Electrical Trades Union Warns Dutton’s Nuclear Plan Could Cost $100 Billion

Peter Dutton must explain how he will raise $100 billion to fund construction of seven nuclear reactors and where he will locate them, the Electrical Trades Union said today.

 ETU National Secretary Michael Wright pointed to analysis from the CSIRO and AEMO’s latest GenCost report indicating that a single 1 gigawatt nuclear reactor would cost at least $8.6 billion and potentially as much as $16 billion to build in Australia. Wright cautioned that Dutton’s plan to construct up to 16 reactors could burden taxpayers with $100 billion or more in costs.

“Mr. Dutton is pushing a risky and astoundingly expensive nuclear fantasy that is completely out of touch with economic and energy market realities in Australia,” said Wright. “The CSIRO’s  costing confirms that renewables will provide the cheapest electricity in the coming decades, while nuclear reactors would be vastly more costly and take too long to build to contribute to our 2030 emissions reduction targets.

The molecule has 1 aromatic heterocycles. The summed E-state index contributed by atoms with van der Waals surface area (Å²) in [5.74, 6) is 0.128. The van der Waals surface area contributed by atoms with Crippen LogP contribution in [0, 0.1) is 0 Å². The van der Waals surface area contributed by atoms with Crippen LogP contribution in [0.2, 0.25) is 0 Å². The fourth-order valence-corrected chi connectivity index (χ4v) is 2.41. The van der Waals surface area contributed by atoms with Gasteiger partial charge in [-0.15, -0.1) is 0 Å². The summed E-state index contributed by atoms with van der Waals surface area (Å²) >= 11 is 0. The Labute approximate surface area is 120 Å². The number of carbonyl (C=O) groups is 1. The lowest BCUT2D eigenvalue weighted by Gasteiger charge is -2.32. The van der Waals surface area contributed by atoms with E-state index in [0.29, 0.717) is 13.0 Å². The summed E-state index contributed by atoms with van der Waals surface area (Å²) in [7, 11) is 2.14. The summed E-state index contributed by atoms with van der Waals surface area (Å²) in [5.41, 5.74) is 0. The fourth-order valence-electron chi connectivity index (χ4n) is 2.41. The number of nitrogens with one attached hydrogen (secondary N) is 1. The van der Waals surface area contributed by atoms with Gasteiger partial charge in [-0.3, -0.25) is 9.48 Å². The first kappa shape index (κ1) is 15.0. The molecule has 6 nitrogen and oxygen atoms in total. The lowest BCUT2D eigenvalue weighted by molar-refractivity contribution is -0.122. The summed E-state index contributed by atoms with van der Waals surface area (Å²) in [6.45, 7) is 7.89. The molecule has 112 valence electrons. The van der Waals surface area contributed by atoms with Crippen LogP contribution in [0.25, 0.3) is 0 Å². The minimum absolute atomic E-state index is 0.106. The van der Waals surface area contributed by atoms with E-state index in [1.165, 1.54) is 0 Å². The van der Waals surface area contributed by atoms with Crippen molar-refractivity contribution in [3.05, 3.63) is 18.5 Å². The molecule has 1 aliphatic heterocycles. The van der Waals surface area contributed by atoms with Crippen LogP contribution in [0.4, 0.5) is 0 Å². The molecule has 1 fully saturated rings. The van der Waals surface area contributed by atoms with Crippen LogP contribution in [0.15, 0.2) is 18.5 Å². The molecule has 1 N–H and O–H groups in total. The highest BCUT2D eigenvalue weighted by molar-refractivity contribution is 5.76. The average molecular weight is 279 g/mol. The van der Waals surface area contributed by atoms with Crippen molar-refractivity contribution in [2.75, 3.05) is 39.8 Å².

“Fundamentally, a Dutton Government’s nuclear pipe dream would create massive sovereign risk for investors – Dutton’s stance is putting tens of thousands of future energy jobs at risk.”

The GenCost report found that the first nuclear reactor built in Australia would likely cost double the $8.6 billion estimate due to the expense of establishing the industry from scratch. It also concluded that a nuclear plant could not be operational before 2040.

“Renewables will supply 90% of our electricity needs at a fraction of the cost of nuclear by 2030,” Wright said. “Rather than wasting  $100 billion on Mr. Dutton’s dangerous nuclear distraction, Australia should be doubling down on our world-leading renewable resources and modernizing the grid to deliver affordable, reliable, zero-emissions energy.”

The ETU called on Mr Dutton to abandon his ill-conceived nuclear plans, citing serious questions about reactor safety and waste management in addition to the prohibitive costs.

Investment in renewable energy, transmission infrastructure, battery storage and pumped hydro is the fastest, most economical path to meet Australia’s energy needs and emissions commitments.

This article was publised on 22 May 2024.